# Doubt in comparison routine

#### aless2056

##### Junior Member level 2
Doubt in comparison routine

Guys, I'm being beaten up to do the following asm routine for pic 16F877.

I have A and B, both range from 0 to 100 and I would like to do the following routine

If A = B, ok don't do anything in C

If A+5 > B, increase C

If A-5 < B, decrease C

So how do you compare two numbers ? Methods ?

Clue, subtract or add, test sign bit, or test accumulator......

A + 5 > B, so subtract B from this inequality

A + 5 - B > 0, what operations do you have to do here ?

Hint also keep track of what the carry and overflow bits are doing when doing subtract/adds

Print out instruction set, shortform, and go over it several times while watching Star trek,
it will start firing neurons......familiarity breeds understanding.

Regards, Dana.

#### KlausST

##### Super Moderator
Staff member
Hi,

Most "compare" act like a "subtract" .... thus be sure to use the correct variable type and size.

But there is an issue:
(I alwas recommend to use a paper and a pencil to test your function. I doubt you did this)
You say"
If A = B, ok don't do anything in C

If A+5 > B, increase C

If A-5 < B, decrease C
Lets say A = 3, B = 3;
Compare 1) Then A = B is TRUE --> do nothing
But
Compare 2) A + 5 > B --> 3 + 5 > 3 --> 8 > 3 is TRUE, too.
And
Compare 3) A - 5 < B --> 3 - 5 < 3 --> -2 < 3 is TRUE, too.
(Mind the negative value of '-2' here. A "signed compare" will be TRUE, while an "unsigned compare" will treat -2 as 254 and thus will be FALSE)

So all three compares are TRUE at the same time.
Now it depends on how you process the three compares (if one compare was "true", do you process the following compares or not?)

and how you define "do nothing" ( is "increase C" followed by a "decrease C" a "do nothing" or rather a "do both"? Just focussed on the value of "C" it does not matter, but it matters in processing time and if there anything else is done - also have in mind that maybe half a year later you add some code... )

Generally you never do a compare that - when TRUE - does nothing....you don't need to tell a microcontroller "to do nothing".
You rather do a compare that when "true" does something .... (and it automatically does nothing when FALSE)

Klaus

Your program flow looks something like -

As you can see routine leaves C undisturbed if it does not meet the two inequality tests,
so you could alter the above literal flow by eliminating the A = B test, or leave it in for

Note the return block implies return the value of C on the stack. Thats if you write the
routine as a subroutine rather than inline code.

Regards, Dana.

Last edited:

#### KlausST

##### Super Moderator
Staff member
Hi,

There are many possible program flows..
so I´m not sure whether the folowing "comparisons" are made unconditionally or only are processed when the upper is FALSE / NO (ELSE-path)
***

regarding the shown flow chart I have two things that could be improved:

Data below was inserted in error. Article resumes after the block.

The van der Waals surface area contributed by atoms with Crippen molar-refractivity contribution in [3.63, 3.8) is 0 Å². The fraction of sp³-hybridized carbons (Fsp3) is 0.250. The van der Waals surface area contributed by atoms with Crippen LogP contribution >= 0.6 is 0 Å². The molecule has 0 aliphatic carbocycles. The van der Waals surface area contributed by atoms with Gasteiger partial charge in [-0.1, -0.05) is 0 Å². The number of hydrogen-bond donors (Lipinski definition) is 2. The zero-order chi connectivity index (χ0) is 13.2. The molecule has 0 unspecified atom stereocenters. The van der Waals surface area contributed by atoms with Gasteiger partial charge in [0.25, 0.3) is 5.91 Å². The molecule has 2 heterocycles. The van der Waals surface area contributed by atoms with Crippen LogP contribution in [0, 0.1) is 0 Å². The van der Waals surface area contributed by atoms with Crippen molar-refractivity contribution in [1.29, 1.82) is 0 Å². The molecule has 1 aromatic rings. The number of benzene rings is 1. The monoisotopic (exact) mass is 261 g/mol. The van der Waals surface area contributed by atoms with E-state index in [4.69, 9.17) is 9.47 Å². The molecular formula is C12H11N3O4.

* I´d use the same "symbol" for a "compare". Usually a diamond symbol. (the firts decision is shown as octogon)
* the last decision needs a path "No"

Klaus

Hi,

There are many possible program flows..
so I´m not sure whether the folowing "comparisons" are made unconditionally or only are processed when the upper is FALSE / NO (ELSE-path)
***

regarding the shown flow chart I have two things that could be improved:
* I´d use the same "symbol" for a "compare". Usually a diamond symbol. (the firts decision is shown as octogon)
* the last decision needs a path "No"

Klaus
Actually I have seen many diagrams where the "NO" is implied. If its not "YES" then it must be "NO".
Depends on how ones mind works and method learned.

Flow depends also on desired performance. Dont do the inequality tests if you dont have to. Waste
of MIPS..... order depends on most likely outcome, do those tests first. Or if you have real time issues

Regards, Dana.

#### betwixt

##### Super Moderator
Staff member
The question concerns assembly commands so 'high level' math isn't relevant.

To compare two values for equality:
Put one value in W with the (movlw or movf ,w) instruction,
Put the other value in a register (it probably is already!)
Use 'subwf' to subtract the value in W from the value in the register.
If the Zero flag is then set in the STATUS register, the values are the same.

To check If A+5 > B, increase C
Put 'A' in the W register
Use 'addlw 5' to add literal value 5 to it, you now have A+5 in W
Put B in a register
Use 'subwf' to subtract B from W
If the Carry flag in STATUS is set, B was larger than A+5 so use 'incf ,f' to add 1 to C

I'll leave you to work out the other part but basically follow the same method as above. Beware of values that would give negative results!

Brian.

#### KlausST

##### Super Moderator
Staff member
Hi,

This is what I had in mind:
(without texts)

Klaus

I would add the texts and which path is "NO" and which is "YES", otherwise
great looking flow chart. Note any line can be a "YES" or "NO", presentation
and simplification determine which fits the flow better.

In both charts there is additional consideration, if interrupts modifiy A or B
there is possibility of a double modification to C in your chart.

Regards, Dana.

#### KlausST

##### Super Moderator
Staff member
Hi,

update:

It´s simply MS Word.. not the best tool to do flowcharts.